Credeur stops himself and smiles before showing his other side: “But, by the same token, I love to fight. And it’s a passion I have. I have no problem getting in the ring and demolishing another guy. I’ve missed that.”

In the spring of 2010, three weeks before he faced Tom Lawlor at UFC 113 in Montreal, Quebec (“numbered” UFC events are considered the most prestigious), doctors discovered an anomaly in Credeur’s brain during a routine scan. Credeur returned to the hospital three days later and was told further testing needed to be done regularly to determine the severity. Credeur asked what could be done. Nothing, he was told. The anomaly rested in an inoperable part of the brain.

After leaving the office, Credeur sat in his car for a couple of minutes. He held his cell phone, knowing he had to call his wife, Mamie. He wasn’t quite sure what to say.

Just then, his phone rang. It was Mamie.

“Are you sitting down?” she asked, excitedly.

Credeur didn’t say a word.

“I’m like, ‘Am I sitting down?!? I’m about to drop a bombshell. You need to be sitting down,’” Credeur recalls.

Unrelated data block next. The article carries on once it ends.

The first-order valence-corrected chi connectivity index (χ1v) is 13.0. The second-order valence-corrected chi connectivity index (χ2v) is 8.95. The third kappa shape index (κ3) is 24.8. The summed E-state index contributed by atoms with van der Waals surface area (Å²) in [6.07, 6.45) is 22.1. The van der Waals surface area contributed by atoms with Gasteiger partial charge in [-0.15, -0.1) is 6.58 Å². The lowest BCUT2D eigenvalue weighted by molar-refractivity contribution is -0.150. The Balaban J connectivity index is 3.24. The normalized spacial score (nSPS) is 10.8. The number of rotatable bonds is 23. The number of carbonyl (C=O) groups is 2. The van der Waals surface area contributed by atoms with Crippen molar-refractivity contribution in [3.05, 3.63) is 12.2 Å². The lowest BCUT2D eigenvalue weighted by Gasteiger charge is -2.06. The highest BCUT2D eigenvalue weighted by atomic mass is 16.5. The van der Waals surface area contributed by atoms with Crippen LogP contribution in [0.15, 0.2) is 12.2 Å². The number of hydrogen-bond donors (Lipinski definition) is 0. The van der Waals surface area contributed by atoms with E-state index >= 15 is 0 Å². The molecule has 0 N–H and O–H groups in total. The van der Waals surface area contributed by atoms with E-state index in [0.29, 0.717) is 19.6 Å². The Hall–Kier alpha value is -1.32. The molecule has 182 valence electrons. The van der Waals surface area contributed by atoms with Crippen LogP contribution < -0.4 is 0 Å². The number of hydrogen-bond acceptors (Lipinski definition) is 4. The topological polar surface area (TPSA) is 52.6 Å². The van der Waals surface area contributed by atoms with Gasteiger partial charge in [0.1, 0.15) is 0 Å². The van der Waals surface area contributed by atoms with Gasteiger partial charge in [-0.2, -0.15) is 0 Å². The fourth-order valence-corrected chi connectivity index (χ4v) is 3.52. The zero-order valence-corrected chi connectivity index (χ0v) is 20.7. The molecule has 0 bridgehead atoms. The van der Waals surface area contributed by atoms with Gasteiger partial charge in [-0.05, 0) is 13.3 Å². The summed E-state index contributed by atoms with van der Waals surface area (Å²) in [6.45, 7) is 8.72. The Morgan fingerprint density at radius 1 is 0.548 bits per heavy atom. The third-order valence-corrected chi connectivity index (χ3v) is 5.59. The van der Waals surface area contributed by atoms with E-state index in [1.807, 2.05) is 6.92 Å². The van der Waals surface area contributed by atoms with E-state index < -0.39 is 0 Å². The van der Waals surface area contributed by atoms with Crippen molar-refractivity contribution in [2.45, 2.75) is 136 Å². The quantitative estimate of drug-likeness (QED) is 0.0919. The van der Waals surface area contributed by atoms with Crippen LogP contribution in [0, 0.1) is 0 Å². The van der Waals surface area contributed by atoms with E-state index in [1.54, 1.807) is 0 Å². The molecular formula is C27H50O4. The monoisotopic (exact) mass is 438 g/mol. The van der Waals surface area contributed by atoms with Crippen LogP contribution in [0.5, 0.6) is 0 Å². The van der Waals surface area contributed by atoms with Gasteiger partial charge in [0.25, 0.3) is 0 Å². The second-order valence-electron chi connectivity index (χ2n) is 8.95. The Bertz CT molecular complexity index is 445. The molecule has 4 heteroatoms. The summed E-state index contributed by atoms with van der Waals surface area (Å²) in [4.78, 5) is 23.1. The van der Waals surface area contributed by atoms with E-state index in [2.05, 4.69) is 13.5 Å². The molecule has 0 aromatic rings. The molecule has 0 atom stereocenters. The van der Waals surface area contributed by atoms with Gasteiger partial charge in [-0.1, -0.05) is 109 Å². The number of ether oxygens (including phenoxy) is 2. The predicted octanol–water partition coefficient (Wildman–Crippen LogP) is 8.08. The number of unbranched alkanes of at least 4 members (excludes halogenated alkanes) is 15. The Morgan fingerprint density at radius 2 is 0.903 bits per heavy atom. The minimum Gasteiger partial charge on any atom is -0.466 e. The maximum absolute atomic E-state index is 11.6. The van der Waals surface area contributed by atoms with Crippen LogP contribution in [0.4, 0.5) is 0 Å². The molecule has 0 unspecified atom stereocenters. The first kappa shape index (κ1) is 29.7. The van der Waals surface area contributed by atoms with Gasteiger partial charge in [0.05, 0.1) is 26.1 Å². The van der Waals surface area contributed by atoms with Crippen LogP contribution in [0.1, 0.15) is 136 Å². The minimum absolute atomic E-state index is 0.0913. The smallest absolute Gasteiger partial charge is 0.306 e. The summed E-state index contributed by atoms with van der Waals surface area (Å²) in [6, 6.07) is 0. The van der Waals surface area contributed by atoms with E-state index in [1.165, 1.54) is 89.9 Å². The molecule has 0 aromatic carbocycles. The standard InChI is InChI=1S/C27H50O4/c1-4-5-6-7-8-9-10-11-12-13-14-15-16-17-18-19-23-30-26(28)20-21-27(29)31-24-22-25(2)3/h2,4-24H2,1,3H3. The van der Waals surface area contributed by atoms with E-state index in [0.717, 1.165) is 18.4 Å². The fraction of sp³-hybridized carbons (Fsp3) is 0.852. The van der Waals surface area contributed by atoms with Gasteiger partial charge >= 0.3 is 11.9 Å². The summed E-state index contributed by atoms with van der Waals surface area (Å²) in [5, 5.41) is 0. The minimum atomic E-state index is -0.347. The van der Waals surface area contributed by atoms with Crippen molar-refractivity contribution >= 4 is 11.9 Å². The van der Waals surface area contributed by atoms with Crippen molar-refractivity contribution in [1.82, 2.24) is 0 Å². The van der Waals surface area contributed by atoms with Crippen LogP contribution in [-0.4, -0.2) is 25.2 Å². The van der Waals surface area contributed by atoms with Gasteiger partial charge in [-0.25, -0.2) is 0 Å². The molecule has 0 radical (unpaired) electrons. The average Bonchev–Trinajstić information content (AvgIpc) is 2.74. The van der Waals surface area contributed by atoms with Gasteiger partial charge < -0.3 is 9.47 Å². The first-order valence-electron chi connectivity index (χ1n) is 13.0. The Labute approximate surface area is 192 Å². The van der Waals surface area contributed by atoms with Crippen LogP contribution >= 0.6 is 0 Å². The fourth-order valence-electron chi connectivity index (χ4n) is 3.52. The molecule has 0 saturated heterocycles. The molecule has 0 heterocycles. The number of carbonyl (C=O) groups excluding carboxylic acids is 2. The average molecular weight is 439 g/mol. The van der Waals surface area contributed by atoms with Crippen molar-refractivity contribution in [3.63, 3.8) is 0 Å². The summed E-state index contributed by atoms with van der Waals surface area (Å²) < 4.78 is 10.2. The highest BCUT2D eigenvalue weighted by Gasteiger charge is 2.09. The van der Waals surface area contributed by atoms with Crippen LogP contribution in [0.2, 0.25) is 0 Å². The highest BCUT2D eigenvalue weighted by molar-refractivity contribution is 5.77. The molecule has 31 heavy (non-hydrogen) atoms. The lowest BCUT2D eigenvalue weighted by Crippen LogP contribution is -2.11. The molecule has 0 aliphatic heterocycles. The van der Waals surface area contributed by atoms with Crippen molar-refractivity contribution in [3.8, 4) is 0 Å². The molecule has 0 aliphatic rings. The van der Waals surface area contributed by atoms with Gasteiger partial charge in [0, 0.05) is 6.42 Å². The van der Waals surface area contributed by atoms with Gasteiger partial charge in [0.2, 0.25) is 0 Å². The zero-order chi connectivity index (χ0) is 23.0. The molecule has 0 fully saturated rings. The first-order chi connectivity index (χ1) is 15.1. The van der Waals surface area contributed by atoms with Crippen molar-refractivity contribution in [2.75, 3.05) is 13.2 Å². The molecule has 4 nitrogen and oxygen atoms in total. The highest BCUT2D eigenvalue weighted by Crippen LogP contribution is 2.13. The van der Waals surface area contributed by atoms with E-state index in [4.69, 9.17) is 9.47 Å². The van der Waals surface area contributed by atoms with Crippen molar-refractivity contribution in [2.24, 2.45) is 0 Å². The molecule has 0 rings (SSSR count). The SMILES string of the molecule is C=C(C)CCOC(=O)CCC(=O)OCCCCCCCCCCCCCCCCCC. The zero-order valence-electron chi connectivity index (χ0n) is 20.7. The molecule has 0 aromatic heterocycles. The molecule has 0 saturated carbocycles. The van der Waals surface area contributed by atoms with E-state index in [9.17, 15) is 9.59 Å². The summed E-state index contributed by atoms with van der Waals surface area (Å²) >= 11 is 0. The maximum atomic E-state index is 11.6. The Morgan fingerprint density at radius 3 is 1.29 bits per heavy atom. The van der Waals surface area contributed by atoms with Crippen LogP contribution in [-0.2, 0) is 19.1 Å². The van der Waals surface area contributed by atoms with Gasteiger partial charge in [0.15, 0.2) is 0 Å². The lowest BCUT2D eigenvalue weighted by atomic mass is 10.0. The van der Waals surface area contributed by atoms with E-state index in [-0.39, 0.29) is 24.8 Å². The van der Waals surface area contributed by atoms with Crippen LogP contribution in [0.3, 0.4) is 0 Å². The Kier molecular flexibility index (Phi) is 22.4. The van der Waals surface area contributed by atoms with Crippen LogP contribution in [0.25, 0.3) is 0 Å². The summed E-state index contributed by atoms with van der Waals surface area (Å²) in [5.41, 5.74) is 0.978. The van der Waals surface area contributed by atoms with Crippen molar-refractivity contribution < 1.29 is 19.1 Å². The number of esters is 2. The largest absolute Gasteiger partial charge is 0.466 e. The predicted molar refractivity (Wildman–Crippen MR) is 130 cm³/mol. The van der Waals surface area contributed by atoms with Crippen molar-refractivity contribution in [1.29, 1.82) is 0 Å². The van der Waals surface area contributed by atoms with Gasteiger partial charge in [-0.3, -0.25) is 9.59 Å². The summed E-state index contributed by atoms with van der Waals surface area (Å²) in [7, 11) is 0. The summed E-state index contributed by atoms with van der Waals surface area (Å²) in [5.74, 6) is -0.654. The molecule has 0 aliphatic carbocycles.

“Then she told me she was pregnant. You go from one extreme to the other in 10 minutes.”

So as not to ruin Mamie’s moment, Credeur withheld his worrisome discovery for several days. The results of the brain scan forced Credeur to withdraw from UFC 113. Further tests revealed the abnormality to be benign – both a relief and a frustration because, at age 33, Credeur knows he’s a fighter in winter.

“Whether I get a shot like that again, I don’t know,” Credeur says. “But when the UFC tells me it’s time to give it up, I’ll go. I had dreams, and I have dreams. Sometimes, your dreams change. But your passion to fight doesn’t.”